One of my best friends lives in Chile since a few years ago.
He mentions the psychological impact on the Venezuelan refugees was huge. Practically every people who experienced the clashes between national guards and demonstrators had a nerve meltdown. Of course, children were scared as well, watching their parents freak out.
Based on what I have learned after living through SHTF in Venezuela, I want to provide you with a few pieces of important advice for anyone facing such turmoil.
Do your best to remain calm.
If you show openly your fear, your family will immediately catch up with your mood. Not good. It´s supposed you have to protect them. Man up, even if you´re a single mom. I know this is easier for some people than for other ones.
My friend mentioned tear gas and gunshots close to his place and the concerned looks on his kids´ faces. He just shrugged and kept doing his stuff. Kids were like WTF? At the beginning but he told that it was just some guys passing by running from the police and the army who was protecting the people. Kids slowly calmed down and relax a little bit. They trust their papa. They know they will be protected no matter what. But if papa and or mama becomes a nerve mess and has a meltdown, your warm home is going to look like the Simpson´s Springfield nuclear plant facing meltdown. Hysteria everywhere.
My younger kiddo hates noisy environments. He was kept under a cocoon of silent since he was a baby: classical music sometimes, but other ones I used to listen to rock at high volume to train him to withstand noise. Not bad, just that he now loves My Chemical Romance, Fallout Boy and Green Day. Hilarious.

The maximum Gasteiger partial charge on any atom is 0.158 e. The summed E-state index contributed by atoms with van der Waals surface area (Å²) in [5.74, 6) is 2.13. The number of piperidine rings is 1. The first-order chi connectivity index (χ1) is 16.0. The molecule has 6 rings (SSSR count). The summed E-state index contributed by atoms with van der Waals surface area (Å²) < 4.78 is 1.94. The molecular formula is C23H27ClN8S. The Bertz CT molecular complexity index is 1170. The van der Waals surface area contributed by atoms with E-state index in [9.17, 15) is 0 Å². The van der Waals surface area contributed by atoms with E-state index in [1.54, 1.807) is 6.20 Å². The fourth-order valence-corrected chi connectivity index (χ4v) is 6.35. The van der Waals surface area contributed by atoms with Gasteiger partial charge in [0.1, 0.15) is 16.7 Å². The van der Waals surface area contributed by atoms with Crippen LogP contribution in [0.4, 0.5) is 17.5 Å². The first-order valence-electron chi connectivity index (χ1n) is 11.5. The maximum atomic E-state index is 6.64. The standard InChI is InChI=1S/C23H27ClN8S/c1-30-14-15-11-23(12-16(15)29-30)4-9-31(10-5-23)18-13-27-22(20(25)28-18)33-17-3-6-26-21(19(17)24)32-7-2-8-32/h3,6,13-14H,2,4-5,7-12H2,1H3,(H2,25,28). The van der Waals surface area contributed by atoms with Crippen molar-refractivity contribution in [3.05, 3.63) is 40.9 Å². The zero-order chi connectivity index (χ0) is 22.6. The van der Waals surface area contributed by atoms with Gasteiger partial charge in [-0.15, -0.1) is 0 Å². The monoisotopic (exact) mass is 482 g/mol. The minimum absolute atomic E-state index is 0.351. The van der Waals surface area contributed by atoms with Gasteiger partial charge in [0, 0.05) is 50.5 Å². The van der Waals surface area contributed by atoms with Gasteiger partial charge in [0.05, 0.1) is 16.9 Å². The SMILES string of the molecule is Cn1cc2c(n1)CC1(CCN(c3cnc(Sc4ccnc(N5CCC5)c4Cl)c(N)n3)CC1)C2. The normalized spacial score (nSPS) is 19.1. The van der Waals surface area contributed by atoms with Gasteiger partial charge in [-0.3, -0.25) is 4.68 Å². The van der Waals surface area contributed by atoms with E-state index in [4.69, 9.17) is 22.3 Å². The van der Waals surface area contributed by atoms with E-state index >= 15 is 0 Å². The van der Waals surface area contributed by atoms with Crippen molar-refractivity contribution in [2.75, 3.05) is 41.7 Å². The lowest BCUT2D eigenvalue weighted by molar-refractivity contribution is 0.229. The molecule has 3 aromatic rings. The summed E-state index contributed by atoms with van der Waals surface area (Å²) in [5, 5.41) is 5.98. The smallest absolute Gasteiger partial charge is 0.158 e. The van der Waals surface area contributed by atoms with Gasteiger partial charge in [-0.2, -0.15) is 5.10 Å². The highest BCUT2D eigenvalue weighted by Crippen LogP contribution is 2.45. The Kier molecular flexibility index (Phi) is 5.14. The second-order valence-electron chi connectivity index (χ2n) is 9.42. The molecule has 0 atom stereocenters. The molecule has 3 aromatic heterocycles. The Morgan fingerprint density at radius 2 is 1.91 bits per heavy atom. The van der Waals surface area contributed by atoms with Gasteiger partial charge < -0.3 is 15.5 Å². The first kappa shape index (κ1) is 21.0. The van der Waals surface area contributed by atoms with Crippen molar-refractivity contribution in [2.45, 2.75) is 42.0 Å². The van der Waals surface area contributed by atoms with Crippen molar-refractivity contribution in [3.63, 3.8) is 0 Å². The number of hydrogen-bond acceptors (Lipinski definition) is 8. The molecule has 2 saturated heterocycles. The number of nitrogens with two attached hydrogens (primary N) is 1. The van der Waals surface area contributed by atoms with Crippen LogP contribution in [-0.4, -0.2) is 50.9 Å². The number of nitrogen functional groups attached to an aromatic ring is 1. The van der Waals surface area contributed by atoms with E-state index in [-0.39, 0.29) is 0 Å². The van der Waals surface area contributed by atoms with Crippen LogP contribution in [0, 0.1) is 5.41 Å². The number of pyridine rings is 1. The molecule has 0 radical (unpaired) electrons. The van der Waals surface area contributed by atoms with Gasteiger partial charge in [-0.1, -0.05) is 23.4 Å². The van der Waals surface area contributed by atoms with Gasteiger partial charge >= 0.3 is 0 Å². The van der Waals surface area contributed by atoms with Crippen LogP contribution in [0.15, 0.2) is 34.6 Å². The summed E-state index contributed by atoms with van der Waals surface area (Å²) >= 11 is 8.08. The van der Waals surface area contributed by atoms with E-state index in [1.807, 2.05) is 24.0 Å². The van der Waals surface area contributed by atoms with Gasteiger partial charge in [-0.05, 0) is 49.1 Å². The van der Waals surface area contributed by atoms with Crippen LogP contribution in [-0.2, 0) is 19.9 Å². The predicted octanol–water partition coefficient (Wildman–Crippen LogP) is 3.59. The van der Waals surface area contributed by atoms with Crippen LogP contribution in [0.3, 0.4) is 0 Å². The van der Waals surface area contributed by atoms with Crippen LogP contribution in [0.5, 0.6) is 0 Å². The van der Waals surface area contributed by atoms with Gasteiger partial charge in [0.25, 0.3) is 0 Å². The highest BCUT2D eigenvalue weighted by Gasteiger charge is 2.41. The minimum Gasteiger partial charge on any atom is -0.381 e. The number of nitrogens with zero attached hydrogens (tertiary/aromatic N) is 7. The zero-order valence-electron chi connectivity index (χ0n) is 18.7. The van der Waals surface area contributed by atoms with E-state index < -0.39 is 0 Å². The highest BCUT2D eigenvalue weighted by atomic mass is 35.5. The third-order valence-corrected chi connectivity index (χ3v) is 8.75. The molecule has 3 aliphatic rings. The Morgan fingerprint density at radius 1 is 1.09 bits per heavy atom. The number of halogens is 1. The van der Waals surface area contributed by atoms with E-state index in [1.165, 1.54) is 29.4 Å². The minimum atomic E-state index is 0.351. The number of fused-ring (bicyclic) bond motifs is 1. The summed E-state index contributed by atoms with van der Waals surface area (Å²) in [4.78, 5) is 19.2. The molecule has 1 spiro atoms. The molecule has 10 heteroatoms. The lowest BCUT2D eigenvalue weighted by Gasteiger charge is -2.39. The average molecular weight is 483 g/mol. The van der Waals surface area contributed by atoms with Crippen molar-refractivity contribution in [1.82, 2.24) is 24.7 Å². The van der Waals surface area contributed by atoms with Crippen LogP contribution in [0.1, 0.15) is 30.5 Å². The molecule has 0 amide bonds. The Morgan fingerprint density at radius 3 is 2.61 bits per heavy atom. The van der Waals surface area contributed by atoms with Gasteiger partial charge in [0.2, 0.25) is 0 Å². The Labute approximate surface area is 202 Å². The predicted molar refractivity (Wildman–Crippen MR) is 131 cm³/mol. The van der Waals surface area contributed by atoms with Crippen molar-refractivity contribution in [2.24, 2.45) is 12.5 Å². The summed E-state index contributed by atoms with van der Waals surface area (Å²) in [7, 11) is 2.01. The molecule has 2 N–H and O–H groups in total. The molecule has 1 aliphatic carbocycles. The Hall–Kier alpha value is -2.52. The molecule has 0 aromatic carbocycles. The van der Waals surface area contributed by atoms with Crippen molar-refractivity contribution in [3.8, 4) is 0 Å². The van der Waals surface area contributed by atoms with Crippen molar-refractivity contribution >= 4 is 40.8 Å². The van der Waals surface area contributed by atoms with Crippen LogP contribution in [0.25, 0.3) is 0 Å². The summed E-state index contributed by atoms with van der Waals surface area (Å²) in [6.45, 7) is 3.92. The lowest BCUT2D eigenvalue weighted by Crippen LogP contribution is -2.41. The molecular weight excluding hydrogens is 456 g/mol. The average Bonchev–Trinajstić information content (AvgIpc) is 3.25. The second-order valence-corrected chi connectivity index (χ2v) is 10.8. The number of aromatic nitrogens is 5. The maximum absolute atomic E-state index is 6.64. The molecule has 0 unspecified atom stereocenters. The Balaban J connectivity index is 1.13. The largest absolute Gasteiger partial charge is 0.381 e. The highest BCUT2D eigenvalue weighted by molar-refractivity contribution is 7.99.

But looking at your parents concerned, at age 15 is a bitter feeling. I know how that feels. I experienced that at 15, and remember could not even swallow my lunch. Much worst was once the tear gas started to get into our patio. Our house is entirely open. Even the dogs were having a hard time. Vinegar spraying in the face was quickly started.
It´s a good moment to remind you all: adding a good gas mask (one for each family member) and after bought, everyone must learn how to wear it in a hurry, and do it properly. This can make an important difference. Small children are going to be the most severely affected. Seen it happening in Caracas. Guards attacked a hospital. Jeez. If you´re hunkering down adults must take turns to monitor the surroundings (AND. DON´T. OPEN. THE. CURTAINS).
A face covered with a gas mask sticking out an apartment window is very likely to be targeted. So don´t do that. "Regular" "Normal" people do not have gas masks. But we know this is a good tool. Perhaps some drops of Valerian herb essence in a cup of water will help with those nerves, something I strongly recommend. Just put some music, and grab a book while installing yourself in an observation post that allows you to check to see what´s happening outside. If you have (as I indeed have recommended in some previous articles) to have an array of 2 or 3 remote cameras to see what´s happening outside without sticking the nose outside of a window, this is the moment to use them. Quietly and unnoticed. This will work as a means to calm down yours, too.